Jeffrey A. Toretsky, M.D., a pediatric oncology physician and researcher at Georgetown University's Lombardi Comprehensive Cancer Center has received a prestigious Clinical Scientist Award in Translational Research from the Burroughs Wellcome Fund (BWF). The $750,000 award, one of only 13 given in 2008, is "intended to support established, independent physician-scientists who are dedicated to translational research -- the two-way transfer between laboratory research and patient treatment -- and mentoring physician-scientist trainees."
According to the BWF, "The award provides the freedom and flexibility to explore scientific questions, apply the resulting knowledge at the bedside, and bring insights from the clinical setting back to the laboratory for further study."
Translational Research Awards provide $150,000 per year over five years.
"We hope these awards will lead to better understanding of the mechanisms of disease as well as new methods of diagnosing, treating and preventing disease," said BWF President Enriqueta C. Bond, Ph.D. "BWF particularly is interested in supporting physician-scientists who bring novel ideas and new approaches to translational research."
Toretsky actively pursues research that will lead to new and more specific therapies for Ewing's sarcoma, a solid tumor in bone or soft tissue that primarily occurs in children and young adults. Specifically, the focus of his research is to identify the molecular mechanisms of a gene mutated in Ewing's sarcoma, known as EWS-FLI1, and to develop therapeutic inhibitors against this protein to treat the disease.
"This award will significantly aid us in advancing our work in Ewing's sarcoma and I'm truly honored," said Toretsky. "Specifically, we'll use the award to accelerate our efforts in finding new treatments for this cancer by engaging a unique drug discovery laboratory at Georgetown."
The drug discovery program at Georgetown University Medical Center, led by Milton Brown, Ph.D, is uniquely positioned at the interface of chemistry and medicine to facilitate the translation of basic science towards new medical therapies.
"It's a privilege to work with Milt and a team of chemists and biologists to address a specific cancer problem," said Toretsky. "This kind of interaction is required to truly impact the progress of translational research and drug discovery. Ewing's sarcoma is rare, but our work has the potential to improve treatment not only for patients with this disease but for others who have cancers with similar molecular characteristics."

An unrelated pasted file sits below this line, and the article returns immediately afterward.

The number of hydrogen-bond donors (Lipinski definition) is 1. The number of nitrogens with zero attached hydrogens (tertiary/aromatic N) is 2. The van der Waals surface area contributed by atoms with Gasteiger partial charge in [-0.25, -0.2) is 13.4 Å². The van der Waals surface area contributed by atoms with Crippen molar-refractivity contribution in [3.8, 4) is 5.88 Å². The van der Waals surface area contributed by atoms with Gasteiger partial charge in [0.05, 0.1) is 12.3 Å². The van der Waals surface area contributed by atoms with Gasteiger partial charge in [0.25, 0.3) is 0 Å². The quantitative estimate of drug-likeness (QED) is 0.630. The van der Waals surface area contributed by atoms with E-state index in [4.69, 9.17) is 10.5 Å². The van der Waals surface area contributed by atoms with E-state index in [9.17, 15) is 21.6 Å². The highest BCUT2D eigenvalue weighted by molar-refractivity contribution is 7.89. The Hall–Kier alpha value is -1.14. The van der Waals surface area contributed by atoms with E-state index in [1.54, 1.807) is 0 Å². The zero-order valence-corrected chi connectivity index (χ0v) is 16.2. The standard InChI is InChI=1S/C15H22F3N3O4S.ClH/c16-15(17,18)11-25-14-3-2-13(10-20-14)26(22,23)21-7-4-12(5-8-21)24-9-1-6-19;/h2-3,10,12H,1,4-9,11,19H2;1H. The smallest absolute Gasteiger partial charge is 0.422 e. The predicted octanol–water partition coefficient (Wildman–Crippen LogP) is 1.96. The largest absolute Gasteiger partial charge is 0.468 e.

His sentiments were echoed by Louis M. Weiner, MD, director of the Lombardi Comprehensive Cancer Center, who noted, "The collaboration between Jeff Toretsky and Milt Brown exemplifies the Lombardi's commitment to creating multi-investigator collaborations that focus on translational research. Their work will directly lead to the improved understanding and treatment of Ewing's sarcoma. Support from the Burroughs Wellcome Fund will provide critical resources to enable this important work."
Toretsky divides his time between clinical practice as a pediatric hematologist/oncologist and his research laboratory. In addition to Ewing's sarcoma, his clinical interests include rare pediatric hematology diseases and childhood cancers, in particular osteosarcoma (bone cancer) and synovial sarcoma.
Toretsky received his BS from the University of Wisconsin, Madison in 1984 and his MD in 1988 from the University of Minnesota. He completed his pediatric residency at the Medical College of Virginia in 1991, and his pediatric oncology fellowship at the National Cancer Institute Pediatric Branch in 1994. He came to Lombardi in 2002 from the Departments of Pediatrics and Biochemistry and Molecular Biology at the University of Maryland.
|Contact: Karen Mallet|
Georgetown University Medical Center